26 Sep Solar hits ‘parity’
THE cost of solar power in parts of NSW has for the first time crept below that of coal-fired electricity – seen as a key tipping point for the expansion of renewable energy.
New data shows solar power is edging towards “grid parity”, after which it becomes cheaper than fossil fuel-generated energy such as coal and gas, even taking into account the upfront cost of buying rooftop solar panels.
But it was one of the few bright spots for an industry suffering from a 93 per cent drop in rooftop panel installations since the boom late last year at the peak of the NSW bonus scheme.
Workers at Australia’s only commercial solar cell maker, the Silex plant at Homebush in Sydney, were told yesterday that cell production would be outsourced to China.
Nevertheless, the flow-on effects of the subsidies have helped achieve grid parity across wide areas of rural NSW. For the first time, the amount paid to households feeding power to the electricity grid passed 28c a kilowatt hour, which is the equivalent of buying coal-fired power from a utilities company.
Andrew Blakers, the director of the centre for sustainable energy systems at the Australian National University, said: “If you look at the prices being paid today, we have already reached grid parity in a lot of places except Melbourne and Hobart.”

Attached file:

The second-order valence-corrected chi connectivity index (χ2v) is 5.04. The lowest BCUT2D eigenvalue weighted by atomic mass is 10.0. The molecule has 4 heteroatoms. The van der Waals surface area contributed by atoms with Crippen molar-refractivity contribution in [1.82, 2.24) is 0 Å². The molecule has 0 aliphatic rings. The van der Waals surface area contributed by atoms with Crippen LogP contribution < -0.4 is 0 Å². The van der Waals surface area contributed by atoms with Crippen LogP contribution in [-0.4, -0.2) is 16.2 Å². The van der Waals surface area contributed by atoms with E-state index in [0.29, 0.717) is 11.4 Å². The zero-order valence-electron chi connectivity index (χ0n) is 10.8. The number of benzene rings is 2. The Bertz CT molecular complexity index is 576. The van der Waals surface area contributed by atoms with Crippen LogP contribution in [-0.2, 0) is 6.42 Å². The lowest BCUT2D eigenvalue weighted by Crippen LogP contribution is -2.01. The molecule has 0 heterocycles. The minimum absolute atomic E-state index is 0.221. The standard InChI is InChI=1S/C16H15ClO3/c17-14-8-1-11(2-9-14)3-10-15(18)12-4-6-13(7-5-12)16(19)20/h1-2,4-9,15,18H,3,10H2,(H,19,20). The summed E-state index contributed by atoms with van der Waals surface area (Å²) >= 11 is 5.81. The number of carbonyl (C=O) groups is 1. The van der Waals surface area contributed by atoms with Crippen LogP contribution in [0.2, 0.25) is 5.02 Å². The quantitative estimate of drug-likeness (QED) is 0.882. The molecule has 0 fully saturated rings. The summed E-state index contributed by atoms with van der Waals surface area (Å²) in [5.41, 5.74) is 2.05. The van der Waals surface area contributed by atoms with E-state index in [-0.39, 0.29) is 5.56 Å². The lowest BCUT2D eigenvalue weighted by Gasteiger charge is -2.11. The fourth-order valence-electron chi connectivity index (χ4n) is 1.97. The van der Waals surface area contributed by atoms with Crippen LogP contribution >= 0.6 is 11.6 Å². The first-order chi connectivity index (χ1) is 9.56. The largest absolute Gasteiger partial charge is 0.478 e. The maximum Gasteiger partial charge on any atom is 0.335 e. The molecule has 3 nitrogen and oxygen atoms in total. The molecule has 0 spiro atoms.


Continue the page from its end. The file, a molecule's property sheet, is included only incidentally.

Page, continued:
In Sydney, the price paid for solar power fed back to the grid depends on the agreement between the household and the provider, and whether a household agreed to the state government’s feed-in tariff in time to take advantage of high rates of payback.
The Australian Photovoltaic Association said that while some areas had reached grid parity, it could be several years before solar electricity was worth more than coal-fired electricity in most of NSW, and that depended on state and federal policy.
This year, the government was forced to abandon moves to cut retrospectively the tariff applied under the bonus scheme, to limit profiteering.
As a result, the state government is seeking the tribunal’s assistance in setting tariffs for household systems.
Yesterday the solar industry called on the government to introduce interim measures to pay households at market rates for the power they produced until the tribunal’s review of subsidies is completed next year.